Church leading fight against HIV and AIDS
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CHARLOTTE--New cases of HIV are on the rise in Mecklenburg County and the disease is having a disproportionate impact on African Americans.
“Being in the Bible Belt, you just don't discuss it. You don't really discuss it at church,” said AIDS nurse Tamara Neely.
Its not the first place many might think they'd go to learn about about HIV and AIDS.
But with Mecklenburg County leading North Carolina in new cases of HIV, the Pastor at The Rock Worship Center said it's time for the Black church to tackle AIDS head on.
“As much as we teach and we preach about the Gospel and the way people should lead their lives, this is still growing in our community,” said Pastor Frank Jacobs, with the Rock Worship Center.
Each week, seven people in Mecklenburg County are diagnosed with HIV and one person for every day.
Frank Jacobs' church has joined with the Carolinas CARE Partnership to offer members confidential HIV and AIDS testing on the grounds of his two churches.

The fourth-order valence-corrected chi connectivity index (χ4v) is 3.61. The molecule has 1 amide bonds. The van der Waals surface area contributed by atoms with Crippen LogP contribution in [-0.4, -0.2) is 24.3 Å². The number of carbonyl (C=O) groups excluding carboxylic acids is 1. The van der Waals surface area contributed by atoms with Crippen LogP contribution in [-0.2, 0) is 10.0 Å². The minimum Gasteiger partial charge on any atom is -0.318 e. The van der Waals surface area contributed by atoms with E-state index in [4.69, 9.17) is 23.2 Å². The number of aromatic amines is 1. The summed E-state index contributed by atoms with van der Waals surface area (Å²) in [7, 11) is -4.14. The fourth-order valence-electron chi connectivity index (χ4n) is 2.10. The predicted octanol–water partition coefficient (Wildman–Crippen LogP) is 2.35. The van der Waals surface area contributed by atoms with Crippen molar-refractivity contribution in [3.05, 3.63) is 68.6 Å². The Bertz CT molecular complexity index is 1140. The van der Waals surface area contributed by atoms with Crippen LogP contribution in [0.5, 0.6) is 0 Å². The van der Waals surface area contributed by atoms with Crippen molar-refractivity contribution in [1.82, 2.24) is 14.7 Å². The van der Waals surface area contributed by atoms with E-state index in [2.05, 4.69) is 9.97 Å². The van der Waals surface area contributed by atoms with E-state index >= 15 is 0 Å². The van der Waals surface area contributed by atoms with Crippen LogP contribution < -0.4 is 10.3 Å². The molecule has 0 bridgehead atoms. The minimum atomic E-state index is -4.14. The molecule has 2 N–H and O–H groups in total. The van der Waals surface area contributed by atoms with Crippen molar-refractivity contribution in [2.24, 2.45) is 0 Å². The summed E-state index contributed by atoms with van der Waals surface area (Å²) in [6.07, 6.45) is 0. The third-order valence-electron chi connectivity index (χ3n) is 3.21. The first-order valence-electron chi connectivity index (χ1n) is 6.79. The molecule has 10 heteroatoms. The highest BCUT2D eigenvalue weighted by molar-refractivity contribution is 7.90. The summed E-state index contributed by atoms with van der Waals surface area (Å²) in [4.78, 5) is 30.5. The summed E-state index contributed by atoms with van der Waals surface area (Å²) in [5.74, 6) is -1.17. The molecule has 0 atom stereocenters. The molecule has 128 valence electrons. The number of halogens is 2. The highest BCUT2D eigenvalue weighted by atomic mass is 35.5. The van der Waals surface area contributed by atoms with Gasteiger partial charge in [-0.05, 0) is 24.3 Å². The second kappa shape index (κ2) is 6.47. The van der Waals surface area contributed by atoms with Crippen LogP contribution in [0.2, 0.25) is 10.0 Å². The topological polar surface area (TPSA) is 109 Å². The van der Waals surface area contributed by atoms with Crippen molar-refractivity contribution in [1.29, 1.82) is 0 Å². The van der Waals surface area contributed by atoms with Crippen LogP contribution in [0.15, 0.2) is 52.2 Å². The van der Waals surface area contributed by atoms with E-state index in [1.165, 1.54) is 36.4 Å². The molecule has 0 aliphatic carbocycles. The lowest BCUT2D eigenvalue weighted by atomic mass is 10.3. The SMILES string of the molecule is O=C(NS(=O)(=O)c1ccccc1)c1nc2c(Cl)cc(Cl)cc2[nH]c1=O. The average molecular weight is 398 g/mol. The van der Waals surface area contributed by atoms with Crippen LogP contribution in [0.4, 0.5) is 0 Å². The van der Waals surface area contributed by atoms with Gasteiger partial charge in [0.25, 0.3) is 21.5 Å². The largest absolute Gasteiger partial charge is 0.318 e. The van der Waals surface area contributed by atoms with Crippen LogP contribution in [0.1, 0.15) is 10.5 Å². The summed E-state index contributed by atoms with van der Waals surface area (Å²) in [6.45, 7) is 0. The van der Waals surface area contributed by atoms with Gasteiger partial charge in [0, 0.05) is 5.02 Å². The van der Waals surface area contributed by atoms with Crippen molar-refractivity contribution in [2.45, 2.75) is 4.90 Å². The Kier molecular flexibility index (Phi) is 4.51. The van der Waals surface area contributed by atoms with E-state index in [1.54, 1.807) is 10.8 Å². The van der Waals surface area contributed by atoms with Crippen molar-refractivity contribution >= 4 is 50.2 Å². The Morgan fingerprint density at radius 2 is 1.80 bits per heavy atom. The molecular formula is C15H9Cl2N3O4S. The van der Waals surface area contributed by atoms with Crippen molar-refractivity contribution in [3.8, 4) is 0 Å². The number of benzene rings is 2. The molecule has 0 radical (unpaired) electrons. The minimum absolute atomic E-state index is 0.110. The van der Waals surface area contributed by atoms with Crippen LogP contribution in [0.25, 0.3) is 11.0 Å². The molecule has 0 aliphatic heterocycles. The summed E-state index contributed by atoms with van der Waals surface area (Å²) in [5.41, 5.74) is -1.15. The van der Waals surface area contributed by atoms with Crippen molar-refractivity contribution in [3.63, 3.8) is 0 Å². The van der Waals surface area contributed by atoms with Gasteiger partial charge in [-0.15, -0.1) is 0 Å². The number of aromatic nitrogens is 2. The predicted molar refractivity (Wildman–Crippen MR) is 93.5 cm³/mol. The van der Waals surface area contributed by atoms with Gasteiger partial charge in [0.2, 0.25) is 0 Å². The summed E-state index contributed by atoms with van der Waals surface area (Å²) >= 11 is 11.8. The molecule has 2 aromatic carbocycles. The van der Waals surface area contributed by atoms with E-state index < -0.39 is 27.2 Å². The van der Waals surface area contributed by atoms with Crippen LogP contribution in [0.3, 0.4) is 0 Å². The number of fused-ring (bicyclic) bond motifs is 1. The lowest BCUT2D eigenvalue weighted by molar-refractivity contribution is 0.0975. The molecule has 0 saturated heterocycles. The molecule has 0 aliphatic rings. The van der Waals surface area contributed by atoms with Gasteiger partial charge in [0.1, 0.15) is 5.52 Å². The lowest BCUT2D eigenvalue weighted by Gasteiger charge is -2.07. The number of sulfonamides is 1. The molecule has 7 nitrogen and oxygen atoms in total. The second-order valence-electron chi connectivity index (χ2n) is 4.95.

Despite critics who argue the church shouldn't be involved in combating the disease, which can be spread through sexual activity, Jacobs said he's got a mandate to educate his members.
“Its critical for us to do this on a Sunday morning when we have hundreds of people sitting in the seats. We'll give up some time to make sure people are educated about these risks,” said Jacobs.
Those working on the church's anti-AIDS efforts said the disease will only take more of a hold on Charlotte if the larger faith community continues to look the other way.
“We all know what God wants us to do, but the reality is not everyone is actually doing it. And if you're not doing it, at least protect yourself,” said AIDS educator, Veronica Jones.
It's with that knowledge that Pastor Jacobs said he'll use to continue his church's HIV/AIDS work on Sundays to come.